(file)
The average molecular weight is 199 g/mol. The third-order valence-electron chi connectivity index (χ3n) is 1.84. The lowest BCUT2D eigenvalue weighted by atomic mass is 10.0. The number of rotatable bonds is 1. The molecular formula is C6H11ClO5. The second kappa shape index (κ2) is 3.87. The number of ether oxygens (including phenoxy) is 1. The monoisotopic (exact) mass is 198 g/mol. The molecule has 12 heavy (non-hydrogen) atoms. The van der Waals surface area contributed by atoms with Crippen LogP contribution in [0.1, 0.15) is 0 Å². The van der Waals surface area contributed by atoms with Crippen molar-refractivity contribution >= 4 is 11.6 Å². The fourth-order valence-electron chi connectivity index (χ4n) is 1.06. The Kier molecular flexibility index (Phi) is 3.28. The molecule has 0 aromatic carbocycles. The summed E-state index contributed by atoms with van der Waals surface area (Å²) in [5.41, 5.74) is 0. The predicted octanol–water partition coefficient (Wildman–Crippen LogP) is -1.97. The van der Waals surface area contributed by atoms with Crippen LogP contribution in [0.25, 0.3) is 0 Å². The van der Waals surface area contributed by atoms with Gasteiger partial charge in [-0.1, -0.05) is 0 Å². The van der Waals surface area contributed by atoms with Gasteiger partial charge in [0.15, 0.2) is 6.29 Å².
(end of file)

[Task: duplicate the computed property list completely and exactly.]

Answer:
The average molecular weight is 199 g/mol. The third-order valence-electron chi connectivity index (χ3n) is 1.84. The lowest BCUT2D eigenvalue weighted by atomic mass is 10.0. The number of rotatable bonds is 1. The molecular formula is C6H11ClO5. The second kappa shape index (κ2) is 3.87. The number of ether oxygens (including phenoxy) is 1. The monoisotopic (exact) mass is 198 g/mol. The molecule has 12 heavy (non-hydrogen) atoms. The van der Waals surface area contributed by atoms with Crippen LogP contribution in [0.1, 0.15) is 0 Å². The van der Waals surface area contributed by atoms with Crippen molar-refractivity contribution >= 4 is 11.6 Å². The fourth-order valence-electron chi connectivity index (χ4n) is 1.06. The Kier molecular flexibility index (Phi) is 3.28. The molecule has 0 aromatic carbocycles. The summed E-state index contributed by atoms with van der Waals surface area (Å²) in [5.41, 5.74) is 0. The predicted octanol–water partition coefficient (Wildman–Crippen LogP) is -1.97. The van der Waals surface area contributed by atoms with Crippen LogP contribution in [0.25, 0.3) is 0 Å². The van der Waals surface area contributed by atoms with Gasteiger partial charge in [-0.1, -0.05) is 0 Å². The van der Waals surface area contributed by atoms with Gasteiger partial charge in [0.15, 0.2) is 6.29 Å².